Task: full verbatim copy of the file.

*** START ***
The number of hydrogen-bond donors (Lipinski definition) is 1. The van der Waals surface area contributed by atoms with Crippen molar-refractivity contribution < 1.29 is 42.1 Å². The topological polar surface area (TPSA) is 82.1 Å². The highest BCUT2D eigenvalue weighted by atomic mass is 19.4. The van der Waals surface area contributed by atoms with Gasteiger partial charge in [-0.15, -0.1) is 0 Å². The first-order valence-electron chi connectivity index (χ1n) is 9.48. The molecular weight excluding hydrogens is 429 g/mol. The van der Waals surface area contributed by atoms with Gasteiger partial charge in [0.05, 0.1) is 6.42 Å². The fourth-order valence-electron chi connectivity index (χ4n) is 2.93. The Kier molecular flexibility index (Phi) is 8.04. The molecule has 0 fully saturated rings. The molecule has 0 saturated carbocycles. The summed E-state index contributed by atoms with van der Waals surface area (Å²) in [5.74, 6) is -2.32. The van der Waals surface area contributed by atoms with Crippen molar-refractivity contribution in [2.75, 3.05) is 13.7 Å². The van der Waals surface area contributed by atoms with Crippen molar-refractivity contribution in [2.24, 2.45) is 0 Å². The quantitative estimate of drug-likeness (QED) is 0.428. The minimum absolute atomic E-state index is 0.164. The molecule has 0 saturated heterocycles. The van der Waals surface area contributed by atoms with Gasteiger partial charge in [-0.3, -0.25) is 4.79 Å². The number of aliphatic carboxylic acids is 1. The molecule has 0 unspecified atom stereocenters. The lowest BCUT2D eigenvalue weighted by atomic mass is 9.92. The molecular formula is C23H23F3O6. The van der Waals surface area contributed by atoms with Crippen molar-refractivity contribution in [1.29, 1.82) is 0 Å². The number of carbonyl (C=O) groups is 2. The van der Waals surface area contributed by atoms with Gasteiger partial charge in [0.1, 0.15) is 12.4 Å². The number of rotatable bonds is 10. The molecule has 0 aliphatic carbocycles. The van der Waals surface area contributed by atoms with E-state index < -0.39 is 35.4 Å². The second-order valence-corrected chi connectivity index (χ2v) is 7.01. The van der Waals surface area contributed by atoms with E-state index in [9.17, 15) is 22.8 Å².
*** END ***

The number of hydrogen-bond donors (Lipinski definition) is 1. The van der Waals surface area contributed by atoms with Crippen molar-refractivity contribution < 1.29 is 42.1 Å². The topological polar surface area (TPSA) is 82.1 Å². The highest BCUT2D eigenvalue weighted by atomic mass is 19.4. The van der Waals surface area contributed by atoms with Gasteiger partial charge in [-0.15, -0.1) is 0 Å². The first-order valence-electron chi connectivity index (χ1n) is 9.48. The molecular weight excluding hydrogens is 429 g/mol. The van der Waals surface area contributed by atoms with Gasteiger partial charge in [0.05, 0.1) is 6.42 Å². The fourth-order valence-electron chi connectivity index (χ4n) is 2.93. The Kier molecular flexibility index (Phi) is 8.04. The molecule has 0 fully saturated rings. The molecule has 0 saturated carbocycles. The summed E-state index contributed by atoms with van der Waals surface area (Å²) in [5.74, 6) is -2.32. The van der Waals surface area contributed by atoms with Crippen molar-refractivity contribution in [2.75, 3.05) is 13.7 Å². The van der Waals surface area contributed by atoms with Crippen molar-refractivity contribution in [2.24, 2.45) is 0 Å². The quantitative estimate of drug-likeness (QED) is 0.428. The minimum absolute atomic E-state index is 0.164. The molecule has 0 saturated heterocycles. The van der Waals surface area contributed by atoms with Gasteiger partial charge in [-0.3, -0.25) is 4.79 Å². The number of aliphatic carboxylic acids is 1. The molecule has 0 unspecified atom stereocenters. The lowest BCUT2D eigenvalue weighted by atomic mass is 9.92. The molecular formula is C23H23F3O6. The van der Waals surface area contributed by atoms with Crippen molar-refractivity contribution in [1.29, 1.82) is 0 Å². The number of carbonyl (C=O) groups is 2. The van der Waals surface area contributed by atoms with Gasteiger partial charge in [0.1, 0.15) is 12.4 Å². The number of rotatable bonds is 10. The molecule has 0 aliphatic carbocycles. The van der Waals surface area contributed by atoms with E-state index < -0.39 is 35.4 Å². The second-order valence-corrected chi connectivity index (χ2v) is 7.01. The van der Waals surface area contributed by atoms with E-state index in [9.17, 15) is 22.8 Å².